Details of Steel Framing
Most steel frame connections use angles, plates, or tees as transitional elements between the members being connected. A simple bolted beam-to column-ß ange connection requires two angles and a number of bolts (Figures 11.24Ð 11.27). The angles are cut to length, and the holes are made in all the components prior to assembly. The angles are usually bolted to the web of the beam in the fabricatorÕs shop. The bolts through the ß ange of the column are added as the beam is erected on the con struction site. This type of connec tion, which joins only the web of the beam, but not the ß anges, to the column is known as a shear con nection. It is capable of transmitting vertical forces (shear) from a beam to a column. However, because it does not connect the beam ß anges to the column, it is of no value in transmit ting bending forces (bending moment) from one to the other. To produce a moment connection, one capable of transmitting bending forces between a beam and col umn, it is necessar y to connect the beam ß anges strongly across the joint, most commonly by means of full-penetration groove welds (Figures 11.28 and 11.29). If the column ß anges are insufÞ ciently strong to accept the forces transmitted from the beam ß anges, stiffener plates must be installed inside the ß anges of the column to better distribute these forces into the body of the column. (Though much less common, it is also possible to design moment transmitting connections that rely solely on bolting.)
A generic steel building frame. The letters are keyed to the connection details in the figures that follow.
Figure 11.26 Two elevation views of the bolted beam to-column-flange connection shown in Figure 11.25. This is a shear connection (AISC simple connection) and not a moment connection, because the flanges of the beam are not rigidly connected to the column. This type of shear connec tion, in which the beam is connected to the column by angles, plates, or tees fastened to the web of the beam, are also called framed connections.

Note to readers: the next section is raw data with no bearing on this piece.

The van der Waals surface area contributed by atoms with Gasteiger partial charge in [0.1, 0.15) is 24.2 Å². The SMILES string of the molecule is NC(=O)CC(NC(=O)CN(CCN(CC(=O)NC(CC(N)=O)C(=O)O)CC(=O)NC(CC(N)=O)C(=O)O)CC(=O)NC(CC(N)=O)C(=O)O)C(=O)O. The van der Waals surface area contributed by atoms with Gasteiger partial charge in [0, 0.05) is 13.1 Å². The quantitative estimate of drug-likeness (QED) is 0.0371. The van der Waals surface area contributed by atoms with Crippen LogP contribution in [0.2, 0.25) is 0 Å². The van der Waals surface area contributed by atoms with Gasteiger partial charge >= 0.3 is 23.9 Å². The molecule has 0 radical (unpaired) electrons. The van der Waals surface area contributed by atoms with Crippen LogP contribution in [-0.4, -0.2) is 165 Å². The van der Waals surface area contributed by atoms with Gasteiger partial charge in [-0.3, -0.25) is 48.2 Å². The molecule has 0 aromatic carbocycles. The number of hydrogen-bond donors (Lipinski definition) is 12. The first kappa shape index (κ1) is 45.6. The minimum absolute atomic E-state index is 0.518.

A pictorial view of a framed, bolted beam-to-column-flange shear connection.
A welded moment connection (AISC Fully Restrained) for joining a beam to a col umn flange. This is the type of connection that would be used instead of the shear connection at location A in Figure 11.24if a moment connection were required. The bolts hold the beam in place for welding and also provide shear resistance. Small rectangular backup bars are welded beneath the end of each beam flange to prevent the welding arc from burning through. A clearance hole is cut from the top of the beam web to permit the backup bar to pass through. A similar clearance hole at the bottom of the beam web allows the bottom flange to be welded entirely from above for greater convenience. The groove welds develop the full strength of the flanges of the beam, allowing the connection to transmit moments between the beam and the column. If the column flanges are not stiff enough to accept the moments from the beam, stiffener plates are welded between the column flanges as shown here. The flanges of the beam are cut to a “dog bone” configuration to create a zone of the beam that is slightly weaker in bending than the welded con nection itself. During a violent earth quake, the beam will deform permanently in this zone while protecting the welded connection against failure.
Photograph of a moment connection similar to the one shown in Figure 11.28. The beam has just been bolted to a shear tab that is welded to the column. Next, backup bars will be welded to the column just under the beam flanges, after which the flanges will be welded to the column. (Permission of American Institute of Steel Construction)